The need for useful instructional design models has always been at the forefront of all types of the educational experience. Throughout the years, various instructional design formats have been introduced to assist with the process of creating curricula and course planning options that would prove successful in helping people learn. Although some of these models such as ADDIE have proven the test of time, currently the use of the Successive Approximation Model has become quite popular for its unique, flexible approach to producing learning modules that have proven quite successful in application.
What is the Successive Approximation Model?
Successive Approximation Model (SAM) is an agile development model created by Michael Allen, a recognized pioneer, and leader in the design of interactive multimedia learning tools and applications. SAM is a method that Allen applied to his instructional design models as a means of creating more effective and efficient ways to build quality training and instructional tools.
With SAM, the goal is to take smaller more flexible steps within a larger framework to achieve high quality in training and learning as opposed to following the rigid, step-by-step process that is attributed to other instructional design methods such as ADDIE.
Advantages of the Successive Approximation Model
There are a number of reasons why the successive approximation model is highly preferred by those implementing educational models for testing such as through eLearning as well as by instructional designers. In application, it appears that SAM is:
- It is less linear and more “true to life” when considering the building of a learning or training course
- It considers various points of views allowing for the consideration of options that could improve the learning or training experience
- Uses iterations-small steps during the development process which makes room for evaluations and necessary changes as needed
- The goal is to find out where energy and resources should be placed immediately in order to create projects/material that can be used at once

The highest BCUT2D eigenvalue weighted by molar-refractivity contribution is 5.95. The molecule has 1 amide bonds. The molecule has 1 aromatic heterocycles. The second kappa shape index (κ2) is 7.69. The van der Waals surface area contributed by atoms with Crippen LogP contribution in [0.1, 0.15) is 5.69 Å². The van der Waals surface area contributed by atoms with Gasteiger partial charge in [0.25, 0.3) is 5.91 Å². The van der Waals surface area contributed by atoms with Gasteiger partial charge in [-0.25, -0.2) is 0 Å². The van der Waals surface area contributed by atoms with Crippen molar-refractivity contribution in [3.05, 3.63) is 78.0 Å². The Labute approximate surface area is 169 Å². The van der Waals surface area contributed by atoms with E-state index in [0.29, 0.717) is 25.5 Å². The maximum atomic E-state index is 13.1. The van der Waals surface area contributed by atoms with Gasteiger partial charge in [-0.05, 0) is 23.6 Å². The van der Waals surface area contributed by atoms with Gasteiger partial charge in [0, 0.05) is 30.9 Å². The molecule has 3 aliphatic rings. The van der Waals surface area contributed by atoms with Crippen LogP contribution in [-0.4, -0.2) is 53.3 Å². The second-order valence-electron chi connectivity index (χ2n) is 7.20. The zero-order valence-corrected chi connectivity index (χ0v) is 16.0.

- Very collaborative/teamwork based
Disadvantages of the Successive Approximation Model
Just as there are many reasons why people prefer SAM over other instructional design models, there are some disadvantages. They include:
- The idea that mistakes are “inevitable” may result in overlooking potential issues in a project
- Doesn’t acknowledge and account for risk in relation to the effectiveness of a project in comparison to other instructional design models
- One must consider a variety of input which can lead to less cohesiveness if not monitored correctly
- There is a need for a considerable amount of collaboration to ensure the cohesiveness of the project
SAM vs. ADDIE
For years, many training developers and instructional designers have used the ADDIE design model. ADDIE, which stands for Analyze, Design, Develop, Implement and Evaluate, was built on the idea that following a strict, linear framework would ensure high-quality training, learning, and retention of information by the users. The only issue is that with ADDIE many instructional designers and trainers felt as if they couldn’t progress with projects because everything had to be “perfect” in order to avoid the mistakes that would potentially derail an entire project. With the understanding that this method can be somewhat limiting, many are leaving ADDIE for SAM. The flexibility of SAM allows for the development of learning and training materials that account for possible mistakes at each step that is often rectified with collaboration and teamwork.
Using SAM for learning and training purposes allows for the creation of materials that take into consideration their real-world application. Nothing is perfect, but flexibility creates results.
[…] rapidly, collaboration is key, and time is a limited resource. A newly emerging design model called the successive approximation model (SAM) incorporates these important cultural shifts. The advantages of this model are the acknowledgment […]